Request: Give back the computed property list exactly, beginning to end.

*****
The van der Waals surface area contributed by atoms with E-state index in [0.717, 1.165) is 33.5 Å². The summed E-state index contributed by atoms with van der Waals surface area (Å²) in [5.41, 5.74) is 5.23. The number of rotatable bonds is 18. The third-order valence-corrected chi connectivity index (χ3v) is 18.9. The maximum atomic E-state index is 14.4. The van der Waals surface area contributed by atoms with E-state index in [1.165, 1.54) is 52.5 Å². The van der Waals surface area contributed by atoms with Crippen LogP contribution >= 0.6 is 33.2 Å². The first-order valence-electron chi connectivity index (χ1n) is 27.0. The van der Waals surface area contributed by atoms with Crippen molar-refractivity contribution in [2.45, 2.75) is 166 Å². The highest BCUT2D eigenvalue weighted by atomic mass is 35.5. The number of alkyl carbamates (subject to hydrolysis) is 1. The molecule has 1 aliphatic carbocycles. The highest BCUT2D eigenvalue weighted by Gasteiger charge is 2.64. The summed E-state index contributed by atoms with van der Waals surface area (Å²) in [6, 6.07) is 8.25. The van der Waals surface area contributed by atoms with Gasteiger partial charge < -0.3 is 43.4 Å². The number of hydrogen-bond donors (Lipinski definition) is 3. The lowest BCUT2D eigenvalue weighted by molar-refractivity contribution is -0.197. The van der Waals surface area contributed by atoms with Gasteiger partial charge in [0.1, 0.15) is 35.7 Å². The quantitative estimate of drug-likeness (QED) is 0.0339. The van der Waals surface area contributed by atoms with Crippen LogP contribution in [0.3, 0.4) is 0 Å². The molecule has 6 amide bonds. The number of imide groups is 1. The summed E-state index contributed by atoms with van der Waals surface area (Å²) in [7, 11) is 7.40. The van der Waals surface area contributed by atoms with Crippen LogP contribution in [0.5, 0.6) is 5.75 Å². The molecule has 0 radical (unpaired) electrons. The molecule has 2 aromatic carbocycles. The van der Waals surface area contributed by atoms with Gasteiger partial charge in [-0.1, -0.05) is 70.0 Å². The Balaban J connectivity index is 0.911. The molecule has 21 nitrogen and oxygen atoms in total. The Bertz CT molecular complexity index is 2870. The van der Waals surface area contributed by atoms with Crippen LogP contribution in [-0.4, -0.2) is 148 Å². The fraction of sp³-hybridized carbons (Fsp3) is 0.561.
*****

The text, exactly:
The van der Waals surface area contributed by atoms with E-state index in [0.717, 1.165) is 33.5 Å². The summed E-state index contributed by atoms with van der Waals surface area (Å²) in [5.41, 5.74) is 5.23. The number of rotatable bonds is 18. The third-order valence-corrected chi connectivity index (χ3v) is 18.9. The maximum atomic E-state index is 14.4. The van der Waals surface area contributed by atoms with E-state index in [1.165, 1.54) is 52.5 Å². The van der Waals surface area contributed by atoms with Crippen LogP contribution >= 0.6 is 33.2 Å². The first-order valence-electron chi connectivity index (χ1n) is 27.0. The van der Waals surface area contributed by atoms with Crippen molar-refractivity contribution in [2.45, 2.75) is 166 Å². The highest BCUT2D eigenvalue weighted by atomic mass is 35.5. The number of alkyl carbamates (subject to hydrolysis) is 1. The molecule has 1 aliphatic carbocycles. The highest BCUT2D eigenvalue weighted by Gasteiger charge is 2.64. The summed E-state index contributed by atoms with van der Waals surface area (Å²) in [6, 6.07) is 8.25. The van der Waals surface area contributed by atoms with Gasteiger partial charge < -0.3 is 43.4 Å². The number of hydrogen-bond donors (Lipinski definition) is 3. The lowest BCUT2D eigenvalue weighted by molar-refractivity contribution is -0.197. The van der Waals surface area contributed by atoms with Gasteiger partial charge in [0.1, 0.15) is 35.7 Å². The quantitative estimate of drug-likeness (QED) is 0.0339. The van der Waals surface area contributed by atoms with Crippen LogP contribution in [0.3, 0.4) is 0 Å². The molecule has 6 amide bonds. The number of imide groups is 1. The summed E-state index contributed by atoms with van der Waals surface area (Å²) in [7, 11) is 7.40. The van der Waals surface area contributed by atoms with Crippen LogP contribution in [0.5, 0.6) is 5.75 Å². The molecule has 0 radical (unpaired) electrons. The molecule has 2 aromatic carbocycles. The van der Waals surface area contributed by atoms with Gasteiger partial charge in [-0.1, -0.05) is 70.0 Å². The Balaban J connectivity index is 0.911. The molecule has 21 nitrogen and oxygen atoms in total. The Bertz CT molecular complexity index is 2870. The van der Waals surface area contributed by atoms with Crippen LogP contribution in [-0.4, -0.2) is 148 Å². The fraction of sp³-hybridized carbons (Fsp3) is 0.561.